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religion don’t make for good luncheon conversations
among strangers. I knew the political perspective of a
supporter to an institution who was sitting across the
table from me at a recent luncheon. We heard a vice
president of the university in a rather animated political commentary. I wondered how the supporter felt
when the university vice president opined political
views diametrically opposed to the donor’s . . . so, I
changed the subject.
There are numerous stories where faculty, staff, and
administrations get crossways with its donor base. This
is nothing new in higher education, but the public discourse has changed.
Interestingly enough, the University of Alabama
recently returned a $21 million gift to a donor who was
inserting himself into the operations of the School of
Law where he’d directed his gift. The donor wanted the
university to protest a law passed by the Alabama legislature. The university correctly determined that it is not
its mission to weigh in on the legislature’s voting habits.
That is actually the role of the courts. Furthermore, a
contributor doesn’t “buy” the right to immerse themselves into the operations of the institution.
By contrast, I am reminded of the Dartmouth case
when a donor gave $5 million to endow an American
J U LY / A U G U S T 2 0 1 9
history chair. Dartmouth accepted the gift on his conditions, but abjectly failed to abide by them. The donor
sued Dartmouth for his donation, and the court agreed
that Dartmouth breached its agreement. The college was
forced to return the gift.
Few of us ever want to get into a public squabble
with a donor over the use of their philanthropy.
Returning a $5 million or a $21 million gift is not
healthy for fundraising, and it certainly may have a ripple effect on the public’s perception of the university.
In an earlier era, we could agree that we disagree on
an issue. Some of my best friends have vastly different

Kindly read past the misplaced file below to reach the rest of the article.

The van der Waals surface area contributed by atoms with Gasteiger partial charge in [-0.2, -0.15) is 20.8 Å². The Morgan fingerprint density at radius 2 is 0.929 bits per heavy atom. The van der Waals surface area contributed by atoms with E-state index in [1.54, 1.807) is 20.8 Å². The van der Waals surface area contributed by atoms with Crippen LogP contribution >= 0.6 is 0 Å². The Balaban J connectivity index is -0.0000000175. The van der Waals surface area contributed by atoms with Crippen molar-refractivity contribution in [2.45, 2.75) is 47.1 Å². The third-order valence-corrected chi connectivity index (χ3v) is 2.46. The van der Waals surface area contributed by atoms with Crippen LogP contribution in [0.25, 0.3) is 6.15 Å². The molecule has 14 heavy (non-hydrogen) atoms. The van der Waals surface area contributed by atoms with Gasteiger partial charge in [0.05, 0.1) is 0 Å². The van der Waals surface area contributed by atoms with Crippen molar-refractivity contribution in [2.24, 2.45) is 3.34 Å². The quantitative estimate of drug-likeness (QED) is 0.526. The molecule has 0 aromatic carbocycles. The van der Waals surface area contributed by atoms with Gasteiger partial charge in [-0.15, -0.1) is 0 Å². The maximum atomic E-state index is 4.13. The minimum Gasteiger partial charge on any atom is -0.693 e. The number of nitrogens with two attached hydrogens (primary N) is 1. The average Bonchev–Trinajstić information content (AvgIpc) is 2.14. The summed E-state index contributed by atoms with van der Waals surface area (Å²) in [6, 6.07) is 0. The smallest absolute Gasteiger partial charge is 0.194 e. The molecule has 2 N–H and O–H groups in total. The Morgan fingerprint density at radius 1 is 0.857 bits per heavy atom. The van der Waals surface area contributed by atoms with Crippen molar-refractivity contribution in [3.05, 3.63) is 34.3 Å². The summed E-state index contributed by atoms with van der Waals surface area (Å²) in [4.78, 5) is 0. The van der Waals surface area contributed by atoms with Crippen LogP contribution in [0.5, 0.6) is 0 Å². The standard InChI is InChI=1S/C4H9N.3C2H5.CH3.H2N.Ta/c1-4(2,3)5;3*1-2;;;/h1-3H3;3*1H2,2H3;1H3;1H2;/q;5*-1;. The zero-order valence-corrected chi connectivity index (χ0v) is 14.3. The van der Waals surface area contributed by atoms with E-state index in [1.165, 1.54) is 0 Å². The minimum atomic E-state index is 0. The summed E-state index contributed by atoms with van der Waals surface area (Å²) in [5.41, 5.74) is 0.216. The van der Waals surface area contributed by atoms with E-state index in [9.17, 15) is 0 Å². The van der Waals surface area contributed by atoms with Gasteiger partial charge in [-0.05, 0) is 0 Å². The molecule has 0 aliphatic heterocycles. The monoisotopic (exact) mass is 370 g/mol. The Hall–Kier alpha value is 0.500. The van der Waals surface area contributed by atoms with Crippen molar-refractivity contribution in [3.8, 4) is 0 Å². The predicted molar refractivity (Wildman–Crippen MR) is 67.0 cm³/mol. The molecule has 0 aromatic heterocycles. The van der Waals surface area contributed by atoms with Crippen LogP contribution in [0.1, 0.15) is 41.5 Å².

political views than I do. However, we’re still close
friends. Today, with 24-7 cable news and on-line political blogs, it seems that those who yell the loudest are
the only ones who get heard.
Donors who give large contributions rarely give
them unfettered. There are usually some strings
attached. Part of the job of the institution’s president
and the vice president of advancement is to make sure
that the expectations of the donor, and the ability to
accept a gift with ethical and legal restrictions, are
indeed copacetic.
Wesley Wicker, Ed.D. is a principal and partner of Columns Fundraising and
a graduate of the Institute of Higher Education at the University of Georgia.
his issue of James is about education. I was fortunate to get a
pretty good one— education that
is— so I’m gonna’ talk about mine.
If you read this, you can compare
yours (circumstances, schools, etc.),
and see how it compares. Let me start
with the word “read” and read in general. I think “read” is very important. I didn’t write the most important, but fundamentally important.
My mother, I call her “mama,” is 99
years old and she says she’s going to
make 100. She has eight months to go,
and I’d bet on her. In any event, mama tells
me the rst word I ever said was read. She says I’d get
the funny papers (comics) from the Sunday paper, drag it
over to daddy and say “read, read.” He’d take me into his
lap and read! Reading was important in our little yellow
house. I was off to a great start. I liked reading and do to
this day. It is one of the big things in my life.
In the rst grade (1947-1948) I had Miss Frances
Couey (she never married) and she taught me to read
very good (or well?). If I didn’t perform to her satisfaction, she’d pop me lightly on the top of my little head
with a Number 2 wooden lead pencil. Miss Couey was
an important person in my life and I owe much to her.
I’ll never forget her.
In the 12th grade, I had Florence Harrison. She earlier taught Sam Nunn, later to become a U.S. senator. If
you know Sam, ask him about Mrs. Harrison. You’ll
need 15 or 20 minutes to listen to him extoll her virtues.
And that’ll be his abbreviated version.
I call Frances Couey and Florence Harrison my “bookend teachers.” Two great ones, I’d say! They, and other
teachers, made the Perry public schools really good.
Education in Georgia has improved since I started in
the rst grade. Gov. Joe Frank Harris’ Quality Basic
Education Act was important in approving Georgia’s
education. Gov. Zell Miller’s HOPE Scholarship was
probably the most important, most impactful legislation
passed during my 32 years in the General Assembly. But
neither of these great pieces of legislation would have amounted to much
without teachers teaching students to
read well, understand what they were
reading and loving to read!
Now, I get on my soap box.
Please bear with me, hear me out or
knock me off my box. Your choice.
It’s about work— hard work, responsible work and required work while
young. Thanks to fast food establishments for these opportunities, there
is no better teacher and example than
Chick-fil-A. Yet these opportunities are
just for a limited number. continued on 50
J U LY / A U G U S T 2 0 1 9


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